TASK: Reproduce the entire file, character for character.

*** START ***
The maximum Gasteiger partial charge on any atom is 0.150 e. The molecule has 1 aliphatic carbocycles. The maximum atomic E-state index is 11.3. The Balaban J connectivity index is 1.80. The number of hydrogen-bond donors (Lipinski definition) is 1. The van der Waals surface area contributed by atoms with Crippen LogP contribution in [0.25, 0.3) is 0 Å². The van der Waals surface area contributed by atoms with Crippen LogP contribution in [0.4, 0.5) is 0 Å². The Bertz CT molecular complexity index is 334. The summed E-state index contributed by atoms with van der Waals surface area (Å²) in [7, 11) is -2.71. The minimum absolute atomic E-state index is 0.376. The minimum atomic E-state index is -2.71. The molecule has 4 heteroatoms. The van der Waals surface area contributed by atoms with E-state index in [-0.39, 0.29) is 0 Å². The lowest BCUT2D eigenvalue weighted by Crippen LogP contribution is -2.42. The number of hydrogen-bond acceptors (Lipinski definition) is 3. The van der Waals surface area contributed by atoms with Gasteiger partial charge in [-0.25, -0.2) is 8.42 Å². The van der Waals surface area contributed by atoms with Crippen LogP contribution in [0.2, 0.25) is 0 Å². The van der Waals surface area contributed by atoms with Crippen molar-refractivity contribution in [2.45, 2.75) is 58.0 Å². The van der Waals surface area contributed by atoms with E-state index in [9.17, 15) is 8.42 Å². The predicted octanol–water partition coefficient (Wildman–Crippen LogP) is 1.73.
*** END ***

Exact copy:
The maximum Gasteiger partial charge on any atom is 0.150 e. The molecule has 1 aliphatic carbocycles. The maximum atomic E-state index is 11.3. The Balaban J connectivity index is 1.80. The number of hydrogen-bond donors (Lipinski definition) is 1. The van der Waals surface area contributed by atoms with Crippen LogP contribution in [0.25, 0.3) is 0 Å². The van der Waals surface area contributed by atoms with Crippen LogP contribution in [0.4, 0.5) is 0 Å². The Bertz CT molecular complexity index is 334. The summed E-state index contributed by atoms with van der Waals surface area (Å²) in [7, 11) is -2.71. The minimum absolute atomic E-state index is 0.376. The minimum atomic E-state index is -2.71. The molecule has 4 heteroatoms. The van der Waals surface area contributed by atoms with E-state index in [-0.39, 0.29) is 0 Å². The lowest BCUT2D eigenvalue weighted by Crippen LogP contribution is -2.42. The number of hydrogen-bond acceptors (Lipinski definition) is 3. The van der Waals surface area contributed by atoms with Gasteiger partial charge in [-0.25, -0.2) is 8.42 Å². The van der Waals surface area contributed by atoms with Crippen LogP contribution in [0.2, 0.25) is 0 Å². The van der Waals surface area contributed by atoms with Crippen molar-refractivity contribution in [2.45, 2.75) is 58.0 Å². The van der Waals surface area contributed by atoms with E-state index in [9.17, 15) is 8.42 Å². The predicted octanol–water partition coefficient (Wildman–Crippen LogP) is 1.73.